A Manageable Taxonomy of Taxonomy Management Tools

By Richard Medina posted 03-20-2013 22:41

  

This post provides the fundamentals of taxonomy management (TM). It outlines the general types of taxonomies, the components of the TM process, the TM tool market and how to tell the products apart, the specific capabilities comprising the TM process, and what your next steps should probably be.

Types of Taxonomies

Taxonomies help organize content to facilitate the use, management, and governance of documents and other information. Taxonomies differ in scale (from small to enterprise) and complexity. Complexity ranges from a list of simple controlled vocabularies of terms, to:

  • Simple hierarchies of terms that organize them into categories, to
  • Complex hierarchies, which require thesaurus capabilities (e.g. for creating and maintaining terms and their complex reciprocal relationships), to
  • Ontologies, which also require customizable semantic relationships between terms.

Components of the Taxonomy Management Process

The TM process involves the following components:

  1. Development includes creating, importing/exporting, and modifying the taxonomy; assigning user roles and permissions; thesaurus capabilities such as merging and subsuming terms, designating candidate and approved terms, indicating term creation date and modification date, permitting multiple hierarchies, disallowing illegal relationships, term editing functionality, and relationship rules enforcement.
  2. Deployment includes classifying and metadata tagging the documents according to the taxonomy; it also includes integration with external ECM, RM, search, and other applications that use the taxonomy.
  3. Maintenance and Governance includes modifying and administering all aspects of the taxonomy in a controlled manner, approval workflows, and activity logging.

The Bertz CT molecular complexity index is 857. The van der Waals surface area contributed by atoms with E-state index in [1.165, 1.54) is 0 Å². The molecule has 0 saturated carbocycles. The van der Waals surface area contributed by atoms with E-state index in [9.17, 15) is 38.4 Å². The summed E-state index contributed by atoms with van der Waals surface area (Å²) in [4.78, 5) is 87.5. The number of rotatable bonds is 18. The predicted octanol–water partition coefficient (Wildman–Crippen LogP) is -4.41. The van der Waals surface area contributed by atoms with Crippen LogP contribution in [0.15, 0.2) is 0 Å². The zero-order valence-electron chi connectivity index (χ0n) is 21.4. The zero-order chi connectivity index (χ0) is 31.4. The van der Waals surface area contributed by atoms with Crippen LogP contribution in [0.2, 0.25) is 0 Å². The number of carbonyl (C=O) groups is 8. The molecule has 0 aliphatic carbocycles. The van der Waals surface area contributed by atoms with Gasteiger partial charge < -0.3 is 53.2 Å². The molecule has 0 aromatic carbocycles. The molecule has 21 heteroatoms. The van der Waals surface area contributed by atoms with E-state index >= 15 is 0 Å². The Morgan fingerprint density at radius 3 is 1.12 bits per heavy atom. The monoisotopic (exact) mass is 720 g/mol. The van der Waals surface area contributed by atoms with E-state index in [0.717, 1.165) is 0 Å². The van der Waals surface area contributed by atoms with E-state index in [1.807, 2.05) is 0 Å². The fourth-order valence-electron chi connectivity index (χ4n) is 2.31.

4. User Functionality includes capabilities for different types of users. It includes access, search, browse, and presentation of taxonomy content; different views, visualizations, and reporting; generating reports in different displays; and customization capabilities.

Most organizations are at an early stage of their Information Architecture initiatives, and therefore should prioritize Development. They should place less priority on Maintenance and Governance, User Functionality, and Deployment, although all are important.

How to Tell the Tools Apart

Taxonomy management tools differ widely in their ability to scale, their complexity, and the components of the TM process that they address.

1. Scale: They range from single-user tools to systems for enterprises that are large in all relevant dimensions (people, locations, organization units, document volumes, systems, etc.).

2. Complexity: Different categories of tools are best suited for different ranges of complexity; for example:

  • Spreadsheets can adequately address simple controlled vocabularies of terms.
  • Spreadsheets can address simple hierarchies of terms (where categories are columns).